Lisa Kochanowski
Assistant Editor/Reporter
August 29, 2023 // Bishop

Bishop Rhoades Makes First School Visit of New Year to St. John the Baptist in New Haven

Lisa Kochanowski
Assistant Editor/Reporter

A two-hour delay on Monday, August 21, couldn’t stop Bishop Rhoades from his first school visit of the academic year to St. John the Baptist in New Haven.

“I got a phone call from Father Nathan [Maskal] very early this morning, and he left a voicemail message saying you had a two-hour delay. So, I looked outside, and I thought, oh my goodness, it can’t be snowing in August,” Bishop Rhoades joked with the congregation at the Mass, which began his visit. Fog may have delayed the beginning of Mass, but the celebration of the feast of St. Pius X and the parish’s 40-Hour devotion continued for the students, faculty, staff, and families.

Photos by Lisa Kochanowski
Bishop Rhoades celebrates Mass during his visit to St. John the Baptist in New Haven. It was Bishop Rhoades’ first school visit of the new academic year.

During his homily, Bishop Rhoades told students of the importance of Pope St. Pius X, the patron saint of first communicants and pilgrims, sharing that the future pope walked to school every day and ate just a raw potato and bread for lunch. His poverty as a child greatly influenced his love and care for the poor throughout his ministry.

“He loved the poor, sick, and needy. He spent his whole life, even as pope, helping those who were in need,” Bishop Rhoades said. “And when he became pope, there’s one thing he wanted to do: He wanted to teach people to receive holy Communion more often, so he wrote about this and talked about it. He taught the priests all over the world to teach the people that they should go to holy Communion more often, even every day, because this is a great gift from Jesus.”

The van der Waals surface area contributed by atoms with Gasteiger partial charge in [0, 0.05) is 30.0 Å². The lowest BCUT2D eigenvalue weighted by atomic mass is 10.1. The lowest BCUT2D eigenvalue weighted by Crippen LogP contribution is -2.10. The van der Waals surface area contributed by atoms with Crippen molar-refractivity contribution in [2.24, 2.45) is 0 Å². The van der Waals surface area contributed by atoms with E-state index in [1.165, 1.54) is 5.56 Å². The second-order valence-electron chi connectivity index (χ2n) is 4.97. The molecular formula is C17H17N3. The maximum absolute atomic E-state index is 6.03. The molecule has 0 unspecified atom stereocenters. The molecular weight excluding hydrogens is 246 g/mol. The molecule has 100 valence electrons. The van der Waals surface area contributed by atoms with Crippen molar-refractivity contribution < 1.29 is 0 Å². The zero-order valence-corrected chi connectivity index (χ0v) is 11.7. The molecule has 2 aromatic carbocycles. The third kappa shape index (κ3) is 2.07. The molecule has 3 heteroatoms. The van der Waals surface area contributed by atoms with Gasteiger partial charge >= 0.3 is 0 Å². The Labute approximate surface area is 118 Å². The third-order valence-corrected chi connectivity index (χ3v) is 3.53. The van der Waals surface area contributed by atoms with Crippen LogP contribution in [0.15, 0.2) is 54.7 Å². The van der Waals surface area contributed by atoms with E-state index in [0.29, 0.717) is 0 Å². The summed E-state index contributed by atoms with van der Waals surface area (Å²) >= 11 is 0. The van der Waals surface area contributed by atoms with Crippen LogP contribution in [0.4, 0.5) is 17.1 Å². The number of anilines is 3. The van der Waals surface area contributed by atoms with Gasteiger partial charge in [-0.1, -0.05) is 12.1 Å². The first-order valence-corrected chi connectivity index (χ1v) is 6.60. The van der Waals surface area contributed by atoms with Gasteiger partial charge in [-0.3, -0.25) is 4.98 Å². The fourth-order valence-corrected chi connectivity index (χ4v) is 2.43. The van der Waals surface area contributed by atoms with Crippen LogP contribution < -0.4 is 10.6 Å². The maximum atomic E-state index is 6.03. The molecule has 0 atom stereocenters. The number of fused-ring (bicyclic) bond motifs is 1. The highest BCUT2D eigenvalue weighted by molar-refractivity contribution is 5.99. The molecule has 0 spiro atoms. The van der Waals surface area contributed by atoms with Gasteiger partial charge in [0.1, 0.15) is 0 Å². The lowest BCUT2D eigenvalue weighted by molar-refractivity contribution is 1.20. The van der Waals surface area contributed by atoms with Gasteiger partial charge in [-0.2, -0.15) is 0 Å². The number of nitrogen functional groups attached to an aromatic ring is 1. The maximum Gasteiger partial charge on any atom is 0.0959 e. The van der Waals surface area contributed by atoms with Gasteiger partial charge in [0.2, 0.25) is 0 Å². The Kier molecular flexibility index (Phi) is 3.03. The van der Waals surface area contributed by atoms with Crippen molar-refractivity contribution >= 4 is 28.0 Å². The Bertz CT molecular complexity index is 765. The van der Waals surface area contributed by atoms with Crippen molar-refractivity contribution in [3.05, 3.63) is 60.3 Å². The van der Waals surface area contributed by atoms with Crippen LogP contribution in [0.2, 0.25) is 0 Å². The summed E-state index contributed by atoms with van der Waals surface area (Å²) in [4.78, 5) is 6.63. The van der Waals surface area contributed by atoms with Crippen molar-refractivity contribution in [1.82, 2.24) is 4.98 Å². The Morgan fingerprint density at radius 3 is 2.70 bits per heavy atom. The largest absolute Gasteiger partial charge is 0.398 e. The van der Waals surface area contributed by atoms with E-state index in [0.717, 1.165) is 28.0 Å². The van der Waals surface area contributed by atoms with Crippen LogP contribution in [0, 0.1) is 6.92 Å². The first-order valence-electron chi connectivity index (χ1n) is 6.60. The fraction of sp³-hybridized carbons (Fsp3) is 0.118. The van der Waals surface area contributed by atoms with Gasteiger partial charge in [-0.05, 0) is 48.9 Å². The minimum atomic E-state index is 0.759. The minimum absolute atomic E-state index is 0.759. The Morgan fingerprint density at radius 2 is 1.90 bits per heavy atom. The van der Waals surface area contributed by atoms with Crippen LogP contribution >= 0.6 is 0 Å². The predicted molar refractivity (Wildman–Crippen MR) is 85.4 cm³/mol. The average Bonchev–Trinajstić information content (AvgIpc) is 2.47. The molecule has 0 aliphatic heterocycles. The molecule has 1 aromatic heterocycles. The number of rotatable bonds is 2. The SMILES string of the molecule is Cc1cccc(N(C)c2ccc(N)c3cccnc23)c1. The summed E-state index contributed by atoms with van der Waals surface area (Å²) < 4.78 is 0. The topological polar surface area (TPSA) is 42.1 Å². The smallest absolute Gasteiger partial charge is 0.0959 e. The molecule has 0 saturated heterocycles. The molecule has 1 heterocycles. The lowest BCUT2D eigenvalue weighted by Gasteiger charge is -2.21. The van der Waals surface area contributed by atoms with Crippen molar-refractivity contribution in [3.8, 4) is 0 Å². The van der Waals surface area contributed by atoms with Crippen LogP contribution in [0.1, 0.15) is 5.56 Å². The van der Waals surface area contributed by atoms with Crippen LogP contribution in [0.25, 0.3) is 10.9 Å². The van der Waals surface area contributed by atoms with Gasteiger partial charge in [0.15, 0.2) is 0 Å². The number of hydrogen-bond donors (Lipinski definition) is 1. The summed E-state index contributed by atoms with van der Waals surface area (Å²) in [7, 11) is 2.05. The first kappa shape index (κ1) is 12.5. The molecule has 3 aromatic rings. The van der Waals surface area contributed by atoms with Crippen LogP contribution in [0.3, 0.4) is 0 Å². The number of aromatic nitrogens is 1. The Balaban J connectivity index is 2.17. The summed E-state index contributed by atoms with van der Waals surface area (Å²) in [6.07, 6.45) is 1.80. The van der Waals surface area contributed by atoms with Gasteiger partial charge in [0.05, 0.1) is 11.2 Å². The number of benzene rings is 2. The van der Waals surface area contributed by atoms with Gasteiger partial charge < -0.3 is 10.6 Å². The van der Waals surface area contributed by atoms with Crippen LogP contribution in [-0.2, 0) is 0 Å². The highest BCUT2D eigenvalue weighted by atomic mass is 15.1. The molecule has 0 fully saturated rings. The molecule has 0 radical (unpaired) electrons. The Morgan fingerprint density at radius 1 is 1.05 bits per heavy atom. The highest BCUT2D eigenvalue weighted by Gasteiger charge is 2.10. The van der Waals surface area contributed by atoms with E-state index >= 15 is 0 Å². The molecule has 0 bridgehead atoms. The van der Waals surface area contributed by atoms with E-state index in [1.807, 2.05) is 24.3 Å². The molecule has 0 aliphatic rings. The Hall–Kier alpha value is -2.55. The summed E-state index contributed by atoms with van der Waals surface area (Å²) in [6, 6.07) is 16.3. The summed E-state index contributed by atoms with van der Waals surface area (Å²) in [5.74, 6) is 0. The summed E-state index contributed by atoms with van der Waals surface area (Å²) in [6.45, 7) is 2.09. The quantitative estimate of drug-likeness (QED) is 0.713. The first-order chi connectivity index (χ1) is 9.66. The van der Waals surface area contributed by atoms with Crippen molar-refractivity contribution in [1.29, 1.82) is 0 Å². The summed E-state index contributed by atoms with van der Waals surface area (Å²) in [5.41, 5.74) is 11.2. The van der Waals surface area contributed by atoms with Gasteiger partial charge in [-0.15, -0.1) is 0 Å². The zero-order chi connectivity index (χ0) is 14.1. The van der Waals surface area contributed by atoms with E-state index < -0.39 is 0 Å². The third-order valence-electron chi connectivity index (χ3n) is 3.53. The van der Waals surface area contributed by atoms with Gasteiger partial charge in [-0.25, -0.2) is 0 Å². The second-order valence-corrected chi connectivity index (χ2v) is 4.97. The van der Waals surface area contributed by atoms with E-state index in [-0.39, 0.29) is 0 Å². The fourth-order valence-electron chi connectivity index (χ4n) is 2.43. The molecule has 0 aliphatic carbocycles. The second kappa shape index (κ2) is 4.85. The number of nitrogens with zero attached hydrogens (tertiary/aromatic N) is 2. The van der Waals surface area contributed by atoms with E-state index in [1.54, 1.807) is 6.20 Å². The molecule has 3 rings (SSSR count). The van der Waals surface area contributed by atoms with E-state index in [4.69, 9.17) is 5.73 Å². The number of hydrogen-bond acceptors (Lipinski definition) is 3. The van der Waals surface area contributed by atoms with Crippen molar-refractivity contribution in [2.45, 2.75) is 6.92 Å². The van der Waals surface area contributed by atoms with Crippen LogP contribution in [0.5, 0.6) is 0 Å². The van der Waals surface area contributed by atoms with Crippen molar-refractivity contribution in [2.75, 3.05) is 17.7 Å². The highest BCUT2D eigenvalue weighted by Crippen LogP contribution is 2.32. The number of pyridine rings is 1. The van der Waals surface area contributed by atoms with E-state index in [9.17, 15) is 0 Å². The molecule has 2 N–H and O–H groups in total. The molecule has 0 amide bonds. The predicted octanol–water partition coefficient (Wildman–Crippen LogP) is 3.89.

Bishop Rhoades poses on Monday, August 21, with David Maugel, left, Superintendent of Catholic Schools for the Diocese of Fort Wayne-South Bend, Principal Tina Voors, and Father Nathan Maskal in front of a banner autographed by students and faculty to welcome Bishop Rhoades on his visit to St. John the Baptist Catholic School in New Haven.

According to Bishop Rhoades, St. Pius X was so passionate about the Eucharist that he changed the rules on when children could receive their first Communion, moving it from around age 11 to around age 7, when they reached the “age of reason,” according to St. Pius X.

“We ask him (St. Pius X) to pray for us that we can grow in our love for Jesus, our love for the holy Eucharist, our love for the poor, and to try to be peacemakers like he wants us to be,” Bishop Rhoades said at the end of his homily.

After Mass, Bishop Rhoades and David Maugel, Superintendent of Catholic Schools for the Diocese of Fort Wayne-South Bend, were able to visit several classrooms to meet students and talk with educators. A highlight of the visit was the opportunity to celebrate twin second-graders Brody and Avery Carrol turning 8. Bishop Rhoades got to wish the students a happy birthday and enjoyed a Kit Kat birthday treat with Brody.